Joseph Brodsky and Collaborative Self-Translation

Research output: Book/ReportBook

Colleges, School and Institutes

Abstract

The book examines the method and practices of translation and self-translation of the Nobel Prize winning Russian-American poet Joseph Brodsky's poems from Russian into English. By drawing on the first extensive archival study conducted at the Brodsky archive in Beinecke library (Yale University) and the Farrar, Straus and Giroux Archive at the New York Public Library, the book reveals that Brodsky's poems in English are the product of multiple authorship and collaborative translation. My argument goes against the grain, bringing the evidence that Brodsky shaped and curated his English-Language voice in the process of collaborative translation and it offers a new framework for examining self-translation within 'social turn' in translation studies. Specifically, the originality of my approach is in showing a collaborative aspect and highlighting the significance of retranslation in the process. This book also contributes to the debate about translations’ ownership by considering conversations between Brodsky and his translators, which touch on ethical and aesthetic principles in historical, poetic and cultural contexts. The book brings new light to our understanding of authenticity and ‘authentic voice’ by demonstrating that the author’s authentic writing style in a second language develops in response to and in collaboration with native speaking translators, peer poets, editors and friends. It is not something given but is achieved and curated in the process of collaborative self-translation.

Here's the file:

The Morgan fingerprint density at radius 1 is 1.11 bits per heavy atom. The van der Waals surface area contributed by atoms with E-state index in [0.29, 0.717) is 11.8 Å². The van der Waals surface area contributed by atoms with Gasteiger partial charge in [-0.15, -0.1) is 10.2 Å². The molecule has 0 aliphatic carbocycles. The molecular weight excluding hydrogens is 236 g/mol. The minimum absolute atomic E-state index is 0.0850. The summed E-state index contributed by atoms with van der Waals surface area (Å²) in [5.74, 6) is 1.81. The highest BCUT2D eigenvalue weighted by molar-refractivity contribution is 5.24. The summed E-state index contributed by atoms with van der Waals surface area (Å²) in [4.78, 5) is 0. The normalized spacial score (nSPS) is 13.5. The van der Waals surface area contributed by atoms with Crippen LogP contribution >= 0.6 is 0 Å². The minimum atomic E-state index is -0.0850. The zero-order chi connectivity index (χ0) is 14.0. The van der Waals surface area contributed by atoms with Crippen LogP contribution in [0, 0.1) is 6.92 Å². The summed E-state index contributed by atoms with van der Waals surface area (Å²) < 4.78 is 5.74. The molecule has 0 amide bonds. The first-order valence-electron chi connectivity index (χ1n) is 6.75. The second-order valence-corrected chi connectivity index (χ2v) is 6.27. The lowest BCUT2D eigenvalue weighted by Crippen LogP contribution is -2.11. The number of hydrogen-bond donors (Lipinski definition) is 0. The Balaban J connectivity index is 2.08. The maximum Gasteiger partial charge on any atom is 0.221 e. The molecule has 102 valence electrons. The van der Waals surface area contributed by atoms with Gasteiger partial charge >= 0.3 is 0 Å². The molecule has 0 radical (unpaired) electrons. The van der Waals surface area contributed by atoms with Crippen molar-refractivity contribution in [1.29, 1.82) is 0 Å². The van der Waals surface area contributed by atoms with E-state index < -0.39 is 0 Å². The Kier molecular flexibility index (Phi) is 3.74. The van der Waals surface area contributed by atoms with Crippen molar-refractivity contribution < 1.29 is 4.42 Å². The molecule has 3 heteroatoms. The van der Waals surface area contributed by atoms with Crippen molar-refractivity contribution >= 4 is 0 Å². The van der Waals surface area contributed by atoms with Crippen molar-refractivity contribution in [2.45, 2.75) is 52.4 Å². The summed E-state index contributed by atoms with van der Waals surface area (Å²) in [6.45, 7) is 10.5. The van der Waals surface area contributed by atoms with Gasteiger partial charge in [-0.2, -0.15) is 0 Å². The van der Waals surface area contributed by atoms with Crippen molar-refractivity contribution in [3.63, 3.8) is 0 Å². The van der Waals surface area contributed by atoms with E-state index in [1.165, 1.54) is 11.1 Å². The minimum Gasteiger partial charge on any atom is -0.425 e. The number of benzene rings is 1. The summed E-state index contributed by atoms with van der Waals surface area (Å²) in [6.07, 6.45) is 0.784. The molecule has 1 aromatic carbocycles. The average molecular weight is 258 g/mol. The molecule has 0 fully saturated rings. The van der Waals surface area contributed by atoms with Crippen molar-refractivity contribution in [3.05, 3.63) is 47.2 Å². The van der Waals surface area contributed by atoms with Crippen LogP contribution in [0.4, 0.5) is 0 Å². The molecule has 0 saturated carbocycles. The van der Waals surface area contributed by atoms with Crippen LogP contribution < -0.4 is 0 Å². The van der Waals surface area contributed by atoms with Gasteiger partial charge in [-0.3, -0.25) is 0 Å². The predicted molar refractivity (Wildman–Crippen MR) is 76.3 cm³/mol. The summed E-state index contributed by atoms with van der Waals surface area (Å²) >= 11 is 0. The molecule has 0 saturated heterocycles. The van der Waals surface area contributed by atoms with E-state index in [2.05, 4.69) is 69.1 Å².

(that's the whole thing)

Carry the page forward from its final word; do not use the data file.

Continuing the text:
Details

Original languageEnglish
Place of PublicationNew York
PublisherBloomsbury Academic
Number of pages224
Edition1st
ISBN (Electronic)9781501363931
ISBN (Print)9781501363924
Publication statusAccepted/In press - 1 Nov 2020

Keywords

  • self-translation, collaborative translation, retranslation, 'social turn' in translation studies, translators' microhistories, poetic translation, authentic voice, biligual writing, late bilingual, mimetic translation, multiple authorship, interlinea translation, translators networks, strangership, Exile